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Single gene effects on behavior

Single gene effects on behavior

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Single gene effects on behavior

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  1. Single gene effects on behavior • How do gene products affect behavior? • What methods are used to study single-gene effects? • Segregation analysis • Gene mapping • Differences in mRNA between individuals or cell types correlates with behavior • Genetic engineering

  2. How do gene products affect behavior? • If the central dogma is correct, i.e.: • DNA sequence -> mRNA sequence -> amino acid sequence = protein • How can a change in the DNA sequence influence behavior of the adult organism?

  3. Examples of how proteins can influence behavior • Peptide hormones act as neurotransmitters • Dopamine, serotonin, oxytocin, vasopressin • Steroid hormone receptors allow responses to hormones • Signaling peptides can activate ion channels and alter neuronal sensitivity • Pigments can alter perception • Neuronal growth factors alter development • Transcription factors bind to DNA and can alter the amount and timing of transcription of other genes

  4. Methods for studying single gene effects on behavior • Find alternate alleles at a single locus • Segregation analysis • Natural variants • Create mutations (x-rays, EMS-ethylene methyl sulfide) • Gene mapping and association • Find differences in expression of candidate genes • Genetic mosaics • Expression studies • Northerns, microarrays, quantitative RT-PCR • Transgenics • substitutions, knockouts, viral-mediated gene transfer

  5. Simple segregation patterns • Two phenotypes • 3:1 ratio of offspring • AA x aa = (AA + 2Aa) + aa (A dominant, ex. tongue rolling) • 1:1 ratio of offspring • Aa x aa = Aa + aa (A dominant or codominant) • Aa x AY = AY + aY males (A dominant and on X, ex. red-green color blindness in males) • Three phenotypes • 1:2:1 ratio of offspring • AA x aa = AA + 2Aa + aa (A codominant)

  6. Phenotype No dominance = additive aa Aa AA Phenotype aa Aa AA Phenotype Overdominance aa Aa AA Dominance • Exists whenever the phenotype of a heterozygote is not the average of the parental values • Attribute of a genotype, not an allele • May be scale dependent • Only relationships which can share genotypes can share dominance, e.g. full-sibs, twins Complete dominance

  7. Single genes segregate: foraging Rover is dominant: all F1 and 3:1 F2

  8. The foraging gene • Rover allele is favored in crowded environments while sitter allele is favored at low densities • Expression of rover can be altered by restricting food • Located on chr 2, codes for an enzyme (cyclic GMP-dependent kinase) involved in cell signaling that influences how larvae respond to food quality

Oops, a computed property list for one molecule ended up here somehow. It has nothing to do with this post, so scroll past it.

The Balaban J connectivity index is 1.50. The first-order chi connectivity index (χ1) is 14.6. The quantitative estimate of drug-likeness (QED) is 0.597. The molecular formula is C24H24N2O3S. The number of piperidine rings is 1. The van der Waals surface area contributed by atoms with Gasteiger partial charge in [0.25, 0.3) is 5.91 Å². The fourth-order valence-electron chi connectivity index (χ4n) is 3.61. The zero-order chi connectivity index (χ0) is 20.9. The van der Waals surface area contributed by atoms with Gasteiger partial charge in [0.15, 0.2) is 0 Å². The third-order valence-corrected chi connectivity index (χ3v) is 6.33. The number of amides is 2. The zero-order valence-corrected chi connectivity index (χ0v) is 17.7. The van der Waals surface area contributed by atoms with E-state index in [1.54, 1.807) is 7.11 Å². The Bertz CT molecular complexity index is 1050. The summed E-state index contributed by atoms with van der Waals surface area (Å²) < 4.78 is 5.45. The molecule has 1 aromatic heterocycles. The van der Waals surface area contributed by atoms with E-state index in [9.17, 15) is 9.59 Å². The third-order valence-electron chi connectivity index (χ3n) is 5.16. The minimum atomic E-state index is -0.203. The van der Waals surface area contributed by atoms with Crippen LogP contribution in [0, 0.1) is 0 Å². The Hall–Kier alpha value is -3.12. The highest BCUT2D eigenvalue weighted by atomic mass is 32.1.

9. Bee foraging and foraging Polyethism Ben-Shahar et al. 2002 Science

  10. Drosophila courtship

  11. Drosophila courtship mutants Note: pleiotropy, i.e. single gene effects two or more traits

  12. Gene mapping • Genotype individuals from known pedigrees or from a segregating cross involving inbred strains (F2 or backcross) • Measure trait of interest • Find association between trait and marker presence

  13. RFLP association with Huntington’s chorea Note that 33 of 34 affected individuals have the C allele; indicating 1 recombination event and tight linkage between C and HD genes

  14. Chromosome locations for human disorders

  15. Drosophila gynandromorphs (genetic mosaics) Has been used to study where X-linked genes are expressed during the first cell division

  16. No vibrations Vibrations Dark = female Light = male

  17. Transformation experiments show that per affects Drosophila male courtship D. melanogaster and D. simulans differ in the interpulse interval (IPI) in male courtship song. The species differences are retained when pero mutant flies are transformed with conspecific period genes. Cross species transformations with per altered male behavior to approximate the other species. Epistasis - genetic background affects behavior

  18. Fly memory and dunce,rutabaga • dunce flies can’t form association between chemical odor and shock • Not a sensory problem • Have poor memory - association doesn’t last as long as normal • rutabaga also causes poor learning and memory

  19. Memory formation in flies dunce codes an enzyme cAMP phosphodiesterase, which breaks down cAMP rutabaga has defective adenyl-cyclase, which forms cAMP from ATP This pathway is also involved in learning and memory in the sea slug, Aplysia Cyclic AMP Response Binding protein

  20. Creating “knock-out” or “knock-in” mice

  21. Vasopressin 1a receptor correlates with partner preferences in voles Prairie vole Meadow vole Partner, stranger V1a receptor distribution D2 receptor distribution

  22. V1aR-vp Control Control - other Eticlopride treatment (blocks dopamine receptors) Viral-mediated transfer of V1aR alters partner preferences in voles Time experimental male spent huddling with partner (filled) or stranger (open) female Lim et al. 2004 Nature

  23. cDNA microarrayanalysis

  24. What genes cause honeybees to turn into queens?

  25. Microarrayanalysis

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